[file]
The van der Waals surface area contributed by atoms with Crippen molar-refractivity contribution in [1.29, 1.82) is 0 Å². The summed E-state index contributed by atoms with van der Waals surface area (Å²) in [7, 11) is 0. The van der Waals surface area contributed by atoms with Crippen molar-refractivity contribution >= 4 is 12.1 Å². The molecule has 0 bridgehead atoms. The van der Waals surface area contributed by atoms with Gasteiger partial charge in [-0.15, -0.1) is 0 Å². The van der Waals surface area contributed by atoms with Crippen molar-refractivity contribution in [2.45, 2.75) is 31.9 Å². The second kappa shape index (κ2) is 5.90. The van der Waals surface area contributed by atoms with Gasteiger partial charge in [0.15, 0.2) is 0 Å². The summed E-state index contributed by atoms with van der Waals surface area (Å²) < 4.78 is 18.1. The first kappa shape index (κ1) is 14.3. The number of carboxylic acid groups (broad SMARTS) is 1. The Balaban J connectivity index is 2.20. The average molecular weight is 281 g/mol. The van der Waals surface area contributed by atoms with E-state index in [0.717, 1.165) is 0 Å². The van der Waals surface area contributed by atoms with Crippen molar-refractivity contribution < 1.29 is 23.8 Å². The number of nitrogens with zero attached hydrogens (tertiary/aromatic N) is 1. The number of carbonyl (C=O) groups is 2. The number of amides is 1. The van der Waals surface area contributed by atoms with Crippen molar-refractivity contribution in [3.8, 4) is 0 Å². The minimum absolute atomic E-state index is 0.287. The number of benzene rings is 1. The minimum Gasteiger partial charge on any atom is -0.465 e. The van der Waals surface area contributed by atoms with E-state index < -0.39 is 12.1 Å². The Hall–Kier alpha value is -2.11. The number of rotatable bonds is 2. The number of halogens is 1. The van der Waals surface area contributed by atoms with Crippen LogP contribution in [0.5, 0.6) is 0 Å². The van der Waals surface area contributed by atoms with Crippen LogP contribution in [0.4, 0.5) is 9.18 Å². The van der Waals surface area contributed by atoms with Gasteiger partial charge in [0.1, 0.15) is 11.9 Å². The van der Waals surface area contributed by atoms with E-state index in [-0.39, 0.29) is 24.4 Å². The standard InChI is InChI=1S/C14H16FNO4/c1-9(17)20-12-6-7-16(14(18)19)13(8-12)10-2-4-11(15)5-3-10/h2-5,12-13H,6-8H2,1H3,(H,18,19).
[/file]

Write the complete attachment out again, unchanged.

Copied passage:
The van der Waals surface area contributed by atoms with Crippen molar-refractivity contribution in [1.29, 1.82) is 0 Å². The summed E-state index contributed by atoms with van der Waals surface area (Å²) in [7, 11) is 0. The van der Waals surface area contributed by atoms with Crippen molar-refractivity contribution >= 4 is 12.1 Å². The molecule has 0 bridgehead atoms. The van der Waals surface area contributed by atoms with Gasteiger partial charge in [-0.15, -0.1) is 0 Å². The van der Waals surface area contributed by atoms with Crippen molar-refractivity contribution in [2.45, 2.75) is 31.9 Å². The second kappa shape index (κ2) is 5.90. The van der Waals surface area contributed by atoms with Gasteiger partial charge in [0.15, 0.2) is 0 Å². The summed E-state index contributed by atoms with van der Waals surface area (Å²) < 4.78 is 18.1. The first kappa shape index (κ1) is 14.3. The number of carboxylic acid groups (broad SMARTS) is 1. The Balaban J connectivity index is 2.20. The average molecular weight is 281 g/mol. The van der Waals surface area contributed by atoms with E-state index in [0.717, 1.165) is 0 Å². The van der Waals surface area contributed by atoms with Crippen molar-refractivity contribution < 1.29 is 23.8 Å². The number of nitrogens with zero attached hydrogens (tertiary/aromatic N) is 1. The number of carbonyl (C=O) groups is 2. The number of amides is 1. The van der Waals surface area contributed by atoms with Crippen molar-refractivity contribution in [3.8, 4) is 0 Å². The minimum absolute atomic E-state index is 0.287. The number of benzene rings is 1. The minimum Gasteiger partial charge on any atom is -0.465 e. The van der Waals surface area contributed by atoms with E-state index < -0.39 is 12.1 Å². The Hall–Kier alpha value is -2.11. The number of rotatable bonds is 2. The number of halogens is 1. The van der Waals surface area contributed by atoms with Crippen LogP contribution in [0.5, 0.6) is 0 Å². The van der Waals surface area contributed by atoms with Crippen LogP contribution in [0.4, 0.5) is 9.18 Å². The van der Waals surface area contributed by atoms with Gasteiger partial charge in [0.1, 0.15) is 11.9 Å². The van der Waals surface area contributed by atoms with E-state index in [-0.39, 0.29) is 24.4 Å². The standard InChI is InChI=1S/C14H16FNO4/c1-9(17)20-12-6-7-16(14(18)19)13(8-12)10-2-4-11(15)5-3-10/h2-5,12-13H,6-8H2,1H3,(H,18,19).